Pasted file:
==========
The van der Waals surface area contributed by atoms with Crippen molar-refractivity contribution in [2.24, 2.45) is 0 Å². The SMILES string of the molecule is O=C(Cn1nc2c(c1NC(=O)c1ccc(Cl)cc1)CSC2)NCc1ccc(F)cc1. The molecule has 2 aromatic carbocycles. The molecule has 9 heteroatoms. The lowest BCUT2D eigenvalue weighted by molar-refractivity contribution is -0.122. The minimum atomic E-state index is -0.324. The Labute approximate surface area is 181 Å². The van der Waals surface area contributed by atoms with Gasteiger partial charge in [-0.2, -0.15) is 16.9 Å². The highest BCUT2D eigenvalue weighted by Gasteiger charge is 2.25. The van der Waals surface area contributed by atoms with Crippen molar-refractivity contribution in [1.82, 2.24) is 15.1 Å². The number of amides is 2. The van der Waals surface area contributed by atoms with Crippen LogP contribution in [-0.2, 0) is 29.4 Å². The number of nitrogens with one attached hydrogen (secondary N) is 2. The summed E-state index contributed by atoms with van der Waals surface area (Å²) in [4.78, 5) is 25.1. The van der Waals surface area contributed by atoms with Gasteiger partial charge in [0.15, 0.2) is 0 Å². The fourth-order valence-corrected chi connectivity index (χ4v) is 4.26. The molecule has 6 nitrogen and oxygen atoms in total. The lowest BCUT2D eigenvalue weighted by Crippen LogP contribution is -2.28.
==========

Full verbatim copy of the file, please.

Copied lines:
The van der Waals surface area contributed by atoms with Crippen molar-refractivity contribution in [2.24, 2.45) is 0 Å². The SMILES string of the molecule is O=C(Cn1nc2c(c1NC(=O)c1ccc(Cl)cc1)CSC2)NCc1ccc(F)cc1. The molecule has 2 aromatic carbocycles. The molecule has 9 heteroatoms. The lowest BCUT2D eigenvalue weighted by molar-refractivity contribution is -0.122. The minimum atomic E-state index is -0.324. The Labute approximate surface area is 181 Å². The van der Waals surface area contributed by atoms with Gasteiger partial charge in [-0.2, -0.15) is 16.9 Å². The highest BCUT2D eigenvalue weighted by Gasteiger charge is 2.25. The van der Waals surface area contributed by atoms with Crippen molar-refractivity contribution in [1.82, 2.24) is 15.1 Å². The number of amides is 2. The van der Waals surface area contributed by atoms with Crippen LogP contribution in [-0.2, 0) is 29.4 Å². The number of nitrogens with one attached hydrogen (secondary N) is 2. The summed E-state index contributed by atoms with van der Waals surface area (Å²) in [4.78, 5) is 25.1. The van der Waals surface area contributed by atoms with Gasteiger partial charge in [0.15, 0.2) is 0 Å². The fourth-order valence-corrected chi connectivity index (χ4v) is 4.26. The molecule has 6 nitrogen and oxygen atoms in total. The lowest BCUT2D eigenvalue weighted by Crippen LogP contribution is -2.28.